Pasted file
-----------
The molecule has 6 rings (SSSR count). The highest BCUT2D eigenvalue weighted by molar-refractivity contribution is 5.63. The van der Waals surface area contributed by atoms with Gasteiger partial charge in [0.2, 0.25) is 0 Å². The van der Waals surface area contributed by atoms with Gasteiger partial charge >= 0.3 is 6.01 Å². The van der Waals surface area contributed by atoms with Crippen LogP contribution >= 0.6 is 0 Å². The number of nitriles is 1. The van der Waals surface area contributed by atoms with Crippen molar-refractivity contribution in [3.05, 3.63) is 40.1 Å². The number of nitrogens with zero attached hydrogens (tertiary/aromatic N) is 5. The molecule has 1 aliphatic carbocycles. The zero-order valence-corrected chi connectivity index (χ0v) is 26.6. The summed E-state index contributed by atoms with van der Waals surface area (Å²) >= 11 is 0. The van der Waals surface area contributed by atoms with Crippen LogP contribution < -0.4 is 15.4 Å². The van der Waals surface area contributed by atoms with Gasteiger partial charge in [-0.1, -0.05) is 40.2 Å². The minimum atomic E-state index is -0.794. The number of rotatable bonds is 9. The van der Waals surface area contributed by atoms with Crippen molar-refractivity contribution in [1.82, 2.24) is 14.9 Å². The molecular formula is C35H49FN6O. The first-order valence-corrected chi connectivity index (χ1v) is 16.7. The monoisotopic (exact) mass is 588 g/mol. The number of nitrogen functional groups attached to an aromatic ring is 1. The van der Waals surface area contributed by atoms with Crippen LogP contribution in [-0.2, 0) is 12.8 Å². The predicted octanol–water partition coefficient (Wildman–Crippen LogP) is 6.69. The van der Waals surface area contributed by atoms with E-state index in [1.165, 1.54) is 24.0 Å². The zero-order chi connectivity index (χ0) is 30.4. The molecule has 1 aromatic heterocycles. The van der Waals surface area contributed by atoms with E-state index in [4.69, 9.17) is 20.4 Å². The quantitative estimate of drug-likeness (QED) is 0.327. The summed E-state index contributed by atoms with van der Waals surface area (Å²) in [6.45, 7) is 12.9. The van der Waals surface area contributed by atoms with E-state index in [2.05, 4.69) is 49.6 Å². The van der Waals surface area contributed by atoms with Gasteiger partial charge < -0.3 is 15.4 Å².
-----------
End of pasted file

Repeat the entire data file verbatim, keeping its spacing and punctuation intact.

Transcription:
The molecule has 6 rings (SSSR count). The highest BCUT2D eigenvalue weighted by molar-refractivity contribution is 5.63. The van der Waals surface area contributed by atoms with Gasteiger partial charge in [0.2, 0.25) is 0 Å². The van der Waals surface area contributed by atoms with Gasteiger partial charge >= 0.3 is 6.01 Å². The van der Waals surface area contributed by atoms with Crippen LogP contribution >= 0.6 is 0 Å². The number of nitriles is 1. The van der Waals surface area contributed by atoms with Crippen molar-refractivity contribution in [3.05, 3.63) is 40.1 Å². The number of nitrogens with zero attached hydrogens (tertiary/aromatic N) is 5. The molecule has 1 aliphatic carbocycles. The zero-order valence-corrected chi connectivity index (χ0v) is 26.6. The summed E-state index contributed by atoms with van der Waals surface area (Å²) >= 11 is 0. The van der Waals surface area contributed by atoms with Crippen LogP contribution < -0.4 is 15.4 Å². The van der Waals surface area contributed by atoms with Gasteiger partial charge in [-0.1, -0.05) is 40.2 Å². The minimum atomic E-state index is -0.794. The number of rotatable bonds is 9. The van der Waals surface area contributed by atoms with Crippen molar-refractivity contribution in [1.82, 2.24) is 14.9 Å². The molecular formula is C35H49FN6O. The first-order valence-corrected chi connectivity index (χ1v) is 16.7. The monoisotopic (exact) mass is 588 g/mol. The number of nitrogen functional groups attached to an aromatic ring is 1. The van der Waals surface area contributed by atoms with Crippen LogP contribution in [-0.2, 0) is 12.8 Å². The predicted octanol–water partition coefficient (Wildman–Crippen LogP) is 6.69. The van der Waals surface area contributed by atoms with E-state index in [1.165, 1.54) is 24.0 Å². The zero-order chi connectivity index (χ0) is 30.4. The molecule has 1 aromatic heterocycles. The van der Waals surface area contributed by atoms with E-state index in [4.69, 9.17) is 20.4 Å². The quantitative estimate of drug-likeness (QED) is 0.327. The summed E-state index contributed by atoms with van der Waals surface area (Å²) in [6.45, 7) is 12.9. The van der Waals surface area contributed by atoms with E-state index in [2.05, 4.69) is 49.6 Å². The van der Waals surface area contributed by atoms with Gasteiger partial charge < -0.3 is 15.4 Å².